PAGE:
Quentin Tarantino Writes Strong Women But Didn't Stand Up Against Weinstein: Time to Rethink Filmmaker's Feminist Reputation?

From left: Harvey Weinstein and Quentin Tarantino. Kevin Winter/Getty Images

Every Quentin Tarantino movie you've seen was produced by a Harvey Weinstein company. And that means every Tarantino "strong female character" you love—Beatrix Kiddo, Jackie Brown, Mia Wallace—came from a collaboration with an alleged sexual abuser. Tarantino told The New York Times on Thursday that he knew "enough" about his longtime friend Weinstein—who is accused of crimes ranging from sexual harassment to rape—and yet did nothing. Where does this failure to support real women leave Tarantino's supposed feminist reputation?

"I knew enough to do more than I did," he said, "There was more to it than just the normal rumors, the normal gossip. It wasn't secondhand. I knew he did a couple of these things." He told the Times that his former girlfriend Mia Sorvino, one of the women who accused Weinstein of harassment, did share stories of unwanted advances from the former mogul. He also said he knew about Rose McGowan's settlement with Weinstein (the Charmed star has now accused Weinstein of rape), and another similar situation with an unnamed actress. "What I did was marginalize the incidents. Anything I say now will sound like a crappy excuse." Tarantino claims he didn't know about the rape allegations or how many women had been affected, but that many of the incidents were familiar. He said he "chalked it up to a '50s-'60s era image of a boss chasing a secretary around the desk." The filmmaker says he now sees the error of his ways.

Tarantino's actions (or lack thereof) aren't surprising. One assumes many of Weinstein's colleagues knew of his allegedly sexually abusive behavior, given the scope of the scandal and rumors going back decades. His honesty now is surprising, given that Weinstein's other pals—Ben Affleck, Matt Damon, George Clooney—all claim ignorance. Tarantino's total ownership of his culpability feels like the correct response—but it came only after weeks of media pressure. More than 20 years of silence still remain. So now, the question that women who are fans of Tarantino must ask is: How do we reconcile his passive dismissal of sexual harassment with his many iconic female characters?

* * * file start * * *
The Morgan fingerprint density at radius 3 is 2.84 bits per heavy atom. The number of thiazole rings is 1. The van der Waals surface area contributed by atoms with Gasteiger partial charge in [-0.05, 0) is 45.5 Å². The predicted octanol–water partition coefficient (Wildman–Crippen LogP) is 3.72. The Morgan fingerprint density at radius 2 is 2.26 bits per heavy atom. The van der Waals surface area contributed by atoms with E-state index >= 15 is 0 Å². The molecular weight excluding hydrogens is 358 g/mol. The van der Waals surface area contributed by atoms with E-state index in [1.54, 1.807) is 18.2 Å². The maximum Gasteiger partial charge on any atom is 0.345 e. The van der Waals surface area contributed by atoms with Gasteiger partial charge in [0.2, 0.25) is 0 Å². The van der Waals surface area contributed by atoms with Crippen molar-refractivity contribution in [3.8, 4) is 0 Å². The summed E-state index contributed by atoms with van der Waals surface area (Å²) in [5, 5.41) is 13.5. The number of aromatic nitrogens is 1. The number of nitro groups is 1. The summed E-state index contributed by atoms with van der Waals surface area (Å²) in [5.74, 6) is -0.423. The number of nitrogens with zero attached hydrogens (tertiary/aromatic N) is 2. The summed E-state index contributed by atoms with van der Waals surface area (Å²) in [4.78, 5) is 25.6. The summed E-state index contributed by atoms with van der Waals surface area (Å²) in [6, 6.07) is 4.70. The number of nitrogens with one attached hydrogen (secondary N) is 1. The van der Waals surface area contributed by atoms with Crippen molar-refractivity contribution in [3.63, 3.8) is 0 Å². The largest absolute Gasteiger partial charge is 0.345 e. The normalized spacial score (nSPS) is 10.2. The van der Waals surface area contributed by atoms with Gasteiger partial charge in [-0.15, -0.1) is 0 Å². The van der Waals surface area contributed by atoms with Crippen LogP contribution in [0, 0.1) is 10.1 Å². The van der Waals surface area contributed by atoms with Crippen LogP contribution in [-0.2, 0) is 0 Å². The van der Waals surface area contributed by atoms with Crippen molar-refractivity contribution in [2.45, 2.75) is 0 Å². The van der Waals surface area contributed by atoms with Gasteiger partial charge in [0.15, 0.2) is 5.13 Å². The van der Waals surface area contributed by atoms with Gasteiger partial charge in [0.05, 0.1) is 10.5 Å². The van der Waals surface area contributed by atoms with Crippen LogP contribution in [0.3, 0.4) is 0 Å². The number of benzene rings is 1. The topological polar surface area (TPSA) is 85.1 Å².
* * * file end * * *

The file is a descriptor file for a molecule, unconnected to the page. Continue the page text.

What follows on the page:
Uma Therman as Beatrix Kiddo in "Kill Bill" (2003). Miramax Films

The women of Tarantino's movies are dynamic and complex. They are fascinating in ways the throwaway phrase "strong female character" doesn't capture. These women are not the mindless, gun-wielding sex objects action movies try to pass off as nods to feminism. Kill Bill's Beatrix Kiddo is a cold-blooded killing machine and a loving mother. (Not to mention, she's the star of her own franchise—not relegated to the sidelines the way many interesting female characters are.) Jackie Brown, the titular character Tarantino wrote out of a deep respect for actress Pam Grier, is not physically strong or particularly violent, but intelligent, vulnerable and determined to survive. Shosanna Dreyfus of Inglourious Basterds literally defeated the Nazis. (And she did it for her family and her people: a tragic hero with a rich backstory.)

Tarantino has given female characters their due in a way so many male screenwriters never do. Yet while he was creating those characters, he was knowingly working with, and normalizing, an accused sexual predator. Can you praise the feminism of a man who uses his gender privilege to profit from fictional women but did not use that same privilege to defend real ones?

Perhaps it's not Tarantino's job to be a feminist. He's a storyteller, not a policy-maker. But his compliance in Weinstein's alleged crimes makes it hard not to see those characters in a new light. Suddenly, Tarantino's deep fascination with strong, assertive women feels a lot less like respect and a lot more like exploitation.